Cycling is a great low-impact sport that works many of the large muscle groups, however it is not without issues. One common ailment if not done correctly is neck pain. Neck pain is most often caused by neck hypertension, usually caused by the position of your body while riding and the lack of flexibility.
The Cause of Neck Pain
The main set of muscles that helps support your head are the deep neck flexors. If they become weak, then it is up to the trapezius muscles that run from the base of your skull to the shoulder to support your head. If the trapezius muscles become fatigued and can no longer work to support your head, it shows up as neck pain.
To relieve neck pain for the long-term, it is necessary to strengthen the deep neck flexors so the trapezius doesn’t have to work so hard. To do this, lie on the floor on your back with the back of your head touching the floor. With knees bent, focus your eyes (without moving your head yet) on a point just above your knees. Now slowly start to move your head (without raising your head off of the ground) to the point where your eyes are focused – much like a slow nodding gesture. Hold the head downward stretch for 5-10 seconds; then return to the starting position. Repeat 10 times per day.
Stretch Before and After Riding
To help keep the neck muscles strong, perform some stretching before and after each ride – much like warming up and cooling down before and after other forms of exercising. To stretch the neck, perform a range-of-motion exercises by:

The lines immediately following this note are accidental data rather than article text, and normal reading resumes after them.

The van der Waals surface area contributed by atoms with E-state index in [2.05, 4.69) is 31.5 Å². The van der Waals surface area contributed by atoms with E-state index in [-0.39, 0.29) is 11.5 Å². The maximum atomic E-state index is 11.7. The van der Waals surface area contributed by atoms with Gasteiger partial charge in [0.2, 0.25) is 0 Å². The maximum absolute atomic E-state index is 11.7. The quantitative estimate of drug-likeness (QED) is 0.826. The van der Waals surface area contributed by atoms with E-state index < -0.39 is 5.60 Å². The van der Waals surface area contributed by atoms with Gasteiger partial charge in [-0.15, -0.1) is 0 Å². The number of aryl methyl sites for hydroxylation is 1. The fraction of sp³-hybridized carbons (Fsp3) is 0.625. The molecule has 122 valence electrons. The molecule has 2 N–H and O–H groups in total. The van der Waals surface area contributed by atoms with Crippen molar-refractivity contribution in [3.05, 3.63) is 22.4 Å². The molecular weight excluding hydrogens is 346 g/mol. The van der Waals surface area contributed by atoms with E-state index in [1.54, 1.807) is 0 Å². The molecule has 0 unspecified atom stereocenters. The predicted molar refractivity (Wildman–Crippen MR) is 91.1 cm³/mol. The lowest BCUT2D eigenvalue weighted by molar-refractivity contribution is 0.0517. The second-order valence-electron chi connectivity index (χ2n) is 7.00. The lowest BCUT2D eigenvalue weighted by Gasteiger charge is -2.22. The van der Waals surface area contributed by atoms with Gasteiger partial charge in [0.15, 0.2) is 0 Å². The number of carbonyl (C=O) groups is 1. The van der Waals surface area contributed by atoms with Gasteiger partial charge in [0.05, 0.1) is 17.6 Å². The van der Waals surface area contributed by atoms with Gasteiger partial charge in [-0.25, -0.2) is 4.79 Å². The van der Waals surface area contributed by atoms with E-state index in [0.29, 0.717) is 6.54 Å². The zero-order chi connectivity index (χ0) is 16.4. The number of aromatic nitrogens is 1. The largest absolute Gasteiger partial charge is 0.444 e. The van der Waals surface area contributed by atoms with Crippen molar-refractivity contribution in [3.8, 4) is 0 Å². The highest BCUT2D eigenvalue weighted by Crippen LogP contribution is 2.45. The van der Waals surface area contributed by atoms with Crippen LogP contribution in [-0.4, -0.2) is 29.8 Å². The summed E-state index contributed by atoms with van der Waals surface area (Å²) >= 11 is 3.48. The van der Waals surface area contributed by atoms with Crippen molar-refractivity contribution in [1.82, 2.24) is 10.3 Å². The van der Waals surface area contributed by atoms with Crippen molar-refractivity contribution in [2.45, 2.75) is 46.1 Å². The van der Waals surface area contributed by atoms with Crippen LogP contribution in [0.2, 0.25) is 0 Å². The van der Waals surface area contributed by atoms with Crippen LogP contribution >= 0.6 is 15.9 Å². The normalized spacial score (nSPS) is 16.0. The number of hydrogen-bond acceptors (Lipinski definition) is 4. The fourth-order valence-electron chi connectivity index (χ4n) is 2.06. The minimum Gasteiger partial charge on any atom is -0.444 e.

- moving your head up and down as in a nodding motion.
- Rotating your head side to side ensuring you are twisting it as far as it will go both left and right.
- Tilting your head so that your right ear touches your right shoulder. Do the same with your left ear.
Do these three exercises until your neck muscles feel loose.
The position of your head and neck can contribute to having neck pain. Try to maintain a straight line from your hips to your head. If your head is too far forward, it puts strain on your neck muscles trying to support it.
If your handlebars are too low, so that you have to tilt your head up to see, try turning your handlebars over so they end up being higher up. This will allow you to see without causing excessive strain on your neck. If that doesn’t work, you may have to get a longer handlebar stem.
By riding in the correct position, stretching before and after riding, and building up the deep neck flexor muscles, you should have very little, if any, neck pain. If after doing these steps neck pain persists, see your healthcare professional to search out other causes of your neck pain.